SBUK urges Scottish Government to reallocate £20m referendum fund to accelerate growth 

Scottish Business UK has written to Deputy First Minister and Cabinet Secretary for Covid Recovery John Swinney MSP ahead of this month’s Scottish budget statement, urging the government to prioritise economic growth over the campaign for independence.

SBUK Chief Executive Struan Stevenson has labelled plans to spend £20 million on a referendum in the current economic climate as “unthinkable” and outlined a range of policies from the government’s own National Strategy for Economic Transformation that the money could be spent on to better effect.

The letter is copied in full below.

5 December 2022

John Swinney MSP
Deputy First Minister/Cabinet Secretary for Covid Recovery
Scottish Government

Dear John,

Prioritising business growth in the Scottish Budget

As you know, in May this year the Scottish Government’s Resource Spending Review confirmed a proposed budget allocation of £20 million during 2023-24 to support ministers’ policy of holding a referendum on independence.[1] Against the current economic backdrop it seems clear that such significant spending on constitutional matters can no longer be thought sustainable or prudent in the current economic climate.

Indeed, having tasked a large civil service team to build a new case for taking Scotland out of the UK, and having spent a reported £1.5 million on activity including a set of three ‘Building a New Scotland’ policy papers ahead of a referendum that is not going to happen, there is an urgent need for a change of direction in this month’s Scottish budget. The capacity of Scottish business and our vital public services to weather the current economic downturn that has seen GDP fall 0.2% in the third quarter of 2022, will only be fulfilled if the Scottish Government is completely focused, working in collaboration with the Westminster government, on shaping the conditions for growth.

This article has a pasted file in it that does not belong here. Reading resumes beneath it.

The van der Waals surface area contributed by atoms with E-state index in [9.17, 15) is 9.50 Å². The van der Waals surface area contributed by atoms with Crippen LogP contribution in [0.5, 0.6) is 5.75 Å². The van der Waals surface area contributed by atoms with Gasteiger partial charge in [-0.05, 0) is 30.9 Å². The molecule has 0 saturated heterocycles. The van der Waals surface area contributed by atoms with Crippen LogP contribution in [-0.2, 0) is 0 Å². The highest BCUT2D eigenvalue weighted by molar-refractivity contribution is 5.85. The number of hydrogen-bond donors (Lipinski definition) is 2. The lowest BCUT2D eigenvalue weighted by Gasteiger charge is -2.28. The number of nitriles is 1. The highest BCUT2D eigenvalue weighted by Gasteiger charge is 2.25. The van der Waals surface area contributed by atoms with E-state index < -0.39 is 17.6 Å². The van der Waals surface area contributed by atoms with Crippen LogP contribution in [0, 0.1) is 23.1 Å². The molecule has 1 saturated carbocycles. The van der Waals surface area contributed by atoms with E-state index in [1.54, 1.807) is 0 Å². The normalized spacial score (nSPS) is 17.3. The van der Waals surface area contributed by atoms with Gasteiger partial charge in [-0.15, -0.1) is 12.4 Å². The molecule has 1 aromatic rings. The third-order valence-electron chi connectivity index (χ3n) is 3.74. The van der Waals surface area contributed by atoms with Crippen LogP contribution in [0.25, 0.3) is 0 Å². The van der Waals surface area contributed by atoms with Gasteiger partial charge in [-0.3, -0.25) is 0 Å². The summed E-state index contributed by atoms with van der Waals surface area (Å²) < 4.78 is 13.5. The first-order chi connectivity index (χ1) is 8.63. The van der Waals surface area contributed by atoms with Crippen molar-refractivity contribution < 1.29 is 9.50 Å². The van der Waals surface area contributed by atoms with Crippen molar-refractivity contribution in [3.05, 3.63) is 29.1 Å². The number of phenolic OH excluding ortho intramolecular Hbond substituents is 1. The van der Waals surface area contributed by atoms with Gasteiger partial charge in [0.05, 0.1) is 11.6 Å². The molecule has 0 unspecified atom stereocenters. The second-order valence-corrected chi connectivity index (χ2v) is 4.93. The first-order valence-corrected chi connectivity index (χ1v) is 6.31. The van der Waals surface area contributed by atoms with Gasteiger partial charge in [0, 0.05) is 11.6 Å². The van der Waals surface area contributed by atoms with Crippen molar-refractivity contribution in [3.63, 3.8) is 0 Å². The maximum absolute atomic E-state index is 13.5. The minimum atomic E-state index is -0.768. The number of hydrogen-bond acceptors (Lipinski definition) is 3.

A recent assessment to support the Scottish Government’s own National Strategy for Economic Transformation (NSET) shows ways that this can happen if ministers focus on current needs and prioritise the delivery of the ministers’ economic priorities[2].

For example, if reallocated in the 2023-24 Scottish Budget to support businesses, the Scottish Government can double the level of direct investment in Scottish companies through Scottish Enterprise Growth Investments since the NSET’s publication. Alternatively, it could almost double the £25 million Low Carbon Manufacturing Challenge Fund to help Scottish manufacturing companies develop the low carbon products, processes and services that they and the wider economy need to support net zero targets in the midst of the cost-of-energy crisis. Or it could multiply by a factor of ten the amount of investment in computing science hardware in Scotland’s schools since May, thereby helping to upskill the workforce of tomorrow.

To keep wasting the financial and human resources at the Scottish Government’s disposal when these and a myriad of other practical options are open to ministers is unthinkable.

Instead, we would urge you to use the forthcoming Budget on 15 December to send a strong positive message to company leaders here, as well as potential overseas investors that would seek to back our key industries, that Scotland is focused on growth and collaboration, not the kind of divisive constitutional distraction that business dreads as a deterrent to recovery.

Yours ever,

Struan Stevenson
CEO, Scottish Business UK



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